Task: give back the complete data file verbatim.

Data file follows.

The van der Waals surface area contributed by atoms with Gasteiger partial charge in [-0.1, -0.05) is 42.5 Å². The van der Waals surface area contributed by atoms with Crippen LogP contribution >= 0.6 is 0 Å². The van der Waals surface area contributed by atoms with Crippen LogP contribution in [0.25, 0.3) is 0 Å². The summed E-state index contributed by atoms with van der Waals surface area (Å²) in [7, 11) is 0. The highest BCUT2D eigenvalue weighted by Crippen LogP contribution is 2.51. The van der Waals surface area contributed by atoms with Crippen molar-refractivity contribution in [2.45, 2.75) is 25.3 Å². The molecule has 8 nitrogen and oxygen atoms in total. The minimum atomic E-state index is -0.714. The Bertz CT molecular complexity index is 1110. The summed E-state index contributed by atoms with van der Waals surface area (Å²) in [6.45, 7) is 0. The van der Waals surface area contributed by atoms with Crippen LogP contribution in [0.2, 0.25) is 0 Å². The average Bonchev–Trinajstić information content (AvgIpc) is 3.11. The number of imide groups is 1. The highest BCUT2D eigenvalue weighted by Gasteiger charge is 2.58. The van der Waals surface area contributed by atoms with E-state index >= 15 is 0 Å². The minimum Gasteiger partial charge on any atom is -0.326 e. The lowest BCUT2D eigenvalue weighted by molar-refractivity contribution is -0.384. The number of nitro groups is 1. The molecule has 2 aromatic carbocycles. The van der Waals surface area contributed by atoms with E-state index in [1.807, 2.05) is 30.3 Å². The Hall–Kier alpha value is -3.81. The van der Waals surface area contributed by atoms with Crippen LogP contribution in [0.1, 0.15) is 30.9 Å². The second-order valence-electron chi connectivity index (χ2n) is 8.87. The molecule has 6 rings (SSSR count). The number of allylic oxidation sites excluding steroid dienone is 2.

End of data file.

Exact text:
The van der Waals surface area contributed by atoms with Gasteiger partial charge in [-0.1, -0.05) is 42.5 Å². The van der Waals surface area contributed by atoms with Crippen LogP contribution >= 0.6 is 0 Å². The van der Waals surface area contributed by atoms with Crippen LogP contribution in [0.25, 0.3) is 0 Å². The summed E-state index contributed by atoms with van der Waals surface area (Å²) in [7, 11) is 0. The highest BCUT2D eigenvalue weighted by Crippen LogP contribution is 2.51. The van der Waals surface area contributed by atoms with Crippen molar-refractivity contribution in [2.45, 2.75) is 25.3 Å². The molecule has 8 nitrogen and oxygen atoms in total. The minimum atomic E-state index is -0.714. The Bertz CT molecular complexity index is 1110. The summed E-state index contributed by atoms with van der Waals surface area (Å²) in [6.45, 7) is 0. The van der Waals surface area contributed by atoms with Crippen LogP contribution in [0.2, 0.25) is 0 Å². The average Bonchev–Trinajstić information content (AvgIpc) is 3.11. The number of imide groups is 1. The highest BCUT2D eigenvalue weighted by Gasteiger charge is 2.58. The van der Waals surface area contributed by atoms with E-state index >= 15 is 0 Å². The minimum Gasteiger partial charge on any atom is -0.326 e. The lowest BCUT2D eigenvalue weighted by molar-refractivity contribution is -0.384. The number of nitro groups is 1. The molecule has 2 aromatic carbocycles. The van der Waals surface area contributed by atoms with E-state index in [1.807, 2.05) is 30.3 Å². The Hall–Kier alpha value is -3.81. The van der Waals surface area contributed by atoms with Crippen LogP contribution in [0.1, 0.15) is 30.9 Å². The second-order valence-electron chi connectivity index (χ2n) is 8.87. The molecule has 6 rings (SSSR count). The number of allylic oxidation sites excluding steroid dienone is 2.